Despite Shutdown, BOEM Resumes Work on Offshore Drilling Plan
The Bureau of Ocean Energy Management (BOEM), the permitting agency for offshore development in federal waters, has recalled 40 furloughed employees to work on the Trump administration's proposed offshore oil and gas leasing plan. The majority of the agency - including the departments that handle offshore wind development - will remain shut.
The closure of BOEM has significant implications for the wind industry, according to trade group Business Network for Offshore Wind. “There are a number of big, important offshore wind projects moving through the BOEM approval process, and we can’t afford to have them disrupted in terms of their coordination and timing,” said Liz Burdock, the group's CEO and president, speaking to Bloomberg. “We are not able to hold meetings with BOEM because they’re not able to work."
Six public hearings scheduled for the $2 billion Vineyard Wind project off Martha's Vineyard have already been pushed back due to the shutdown, and the timeline for rescheduling them is uncertain. Federal tax credits for wind developments will expire this year, so a lengthy delay could impose a large financial penalty on wind farm operators, according to Business Network for Offshore Wind.
Work on offshore oil and gas resumes
Separately, BOEM has redesignated 40 of its furloughed employees as exempt from the shutdown's closure requirements, which will allow them to return to work on the National Outer Continental Shelf Program - the master five-year policy plan for oil and gas drilling in federal waters. The first draft of this plan, which was released in January 2018, drew controversy over proposed leasing activity off the Atlantic and Pacific coasts.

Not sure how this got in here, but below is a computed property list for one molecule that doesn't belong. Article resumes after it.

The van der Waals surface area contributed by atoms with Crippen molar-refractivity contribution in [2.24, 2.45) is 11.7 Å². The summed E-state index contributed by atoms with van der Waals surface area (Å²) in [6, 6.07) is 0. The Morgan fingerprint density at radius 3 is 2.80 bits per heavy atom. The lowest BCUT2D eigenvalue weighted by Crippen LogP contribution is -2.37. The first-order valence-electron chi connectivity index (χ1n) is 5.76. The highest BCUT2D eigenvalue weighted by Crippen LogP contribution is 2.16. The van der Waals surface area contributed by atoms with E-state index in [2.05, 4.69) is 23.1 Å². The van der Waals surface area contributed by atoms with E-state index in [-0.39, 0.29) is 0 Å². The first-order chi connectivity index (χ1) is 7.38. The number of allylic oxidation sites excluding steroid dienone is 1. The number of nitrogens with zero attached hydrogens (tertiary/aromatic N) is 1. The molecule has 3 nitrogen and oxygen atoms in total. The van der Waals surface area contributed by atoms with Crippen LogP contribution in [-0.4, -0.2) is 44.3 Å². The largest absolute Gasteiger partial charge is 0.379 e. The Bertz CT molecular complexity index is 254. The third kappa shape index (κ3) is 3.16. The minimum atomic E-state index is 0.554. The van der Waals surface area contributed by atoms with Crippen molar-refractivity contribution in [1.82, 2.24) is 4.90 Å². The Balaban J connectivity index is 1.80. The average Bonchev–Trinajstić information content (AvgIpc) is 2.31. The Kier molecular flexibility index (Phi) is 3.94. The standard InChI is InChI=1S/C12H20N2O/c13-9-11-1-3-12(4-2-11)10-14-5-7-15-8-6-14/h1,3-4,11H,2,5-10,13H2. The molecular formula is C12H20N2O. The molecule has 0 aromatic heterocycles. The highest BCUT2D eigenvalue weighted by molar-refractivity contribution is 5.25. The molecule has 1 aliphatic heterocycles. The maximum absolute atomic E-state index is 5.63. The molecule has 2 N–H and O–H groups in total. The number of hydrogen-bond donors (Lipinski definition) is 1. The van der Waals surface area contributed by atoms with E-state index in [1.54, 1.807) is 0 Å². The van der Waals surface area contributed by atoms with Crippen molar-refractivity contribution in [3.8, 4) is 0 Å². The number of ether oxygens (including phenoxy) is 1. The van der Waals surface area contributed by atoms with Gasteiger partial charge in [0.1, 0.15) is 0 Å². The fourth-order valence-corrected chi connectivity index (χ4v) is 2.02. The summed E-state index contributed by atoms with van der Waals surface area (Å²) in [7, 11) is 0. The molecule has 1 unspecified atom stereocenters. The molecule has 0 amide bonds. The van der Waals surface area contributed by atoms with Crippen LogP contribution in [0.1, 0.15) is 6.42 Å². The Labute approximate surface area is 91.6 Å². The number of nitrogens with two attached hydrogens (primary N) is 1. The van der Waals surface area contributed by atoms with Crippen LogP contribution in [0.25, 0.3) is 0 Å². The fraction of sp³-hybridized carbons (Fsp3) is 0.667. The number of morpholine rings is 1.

Additional BOEM personnel will now return to working on permitting and other related functions, including previously-scheduled oil and gas lease auctions. BOEM cited "the Administration's America First energy strategy" and the potential impact on investment in the Gulf oil sector for its decision to resume work.
"[We] support the Administration’s decision to bring back, on a limited basis, dedicated Department of Interior employees to continue preparatory work for upcoming offshore oil and natural gas lease sales," said Randall Luthi, president of the National Ocean Industries Association in a statement. "It makes both economic and energy sense to continue work on this long-planned and approved sale."
NOIA suggested that BOEM should also take steps to keep future offshore wind sales on track, given the recent success of the offshore wind auction for waters off Massachusetts.
However, environmental advocacy group Oceana suggested that BOEM's decision was out of order. "Charging ahead with what appears to be the demands of the offshore drilling industry while so many government services go neglected is jaw dropping,” said Oceana campaign director Diane Hoskins in a statement.
Rep. Raul Grijalva (D-NM), the chair of the House Natural Resources Committee, suggested that BOEM's decision to restart activities on oil and gas policy could be a violation of the Antideficiency Act. This rarely-cited law dates back to 1884, and it implements the Constitution's ban on spending money without an appropriation from Congress.
"We urge you to reverse these actions," Rep. Grijalva wrote. "If you refuse, we insist that you come to Capitol Hill this week for a detailed briefing . . . providing information on where the funding for these activities is coming from, how it is being spent, and what the consequences are of spending that funding during a shutdown."
Unlike 800,000 other federal employees, the personnel working on BOEM's National OCS Program will be paid during the shutdown, as BOEM has reclassified them as "exempt" from furlough requirements. According to the Treasury, this classification indicates that "their work is funded by a source of funds that has not expired."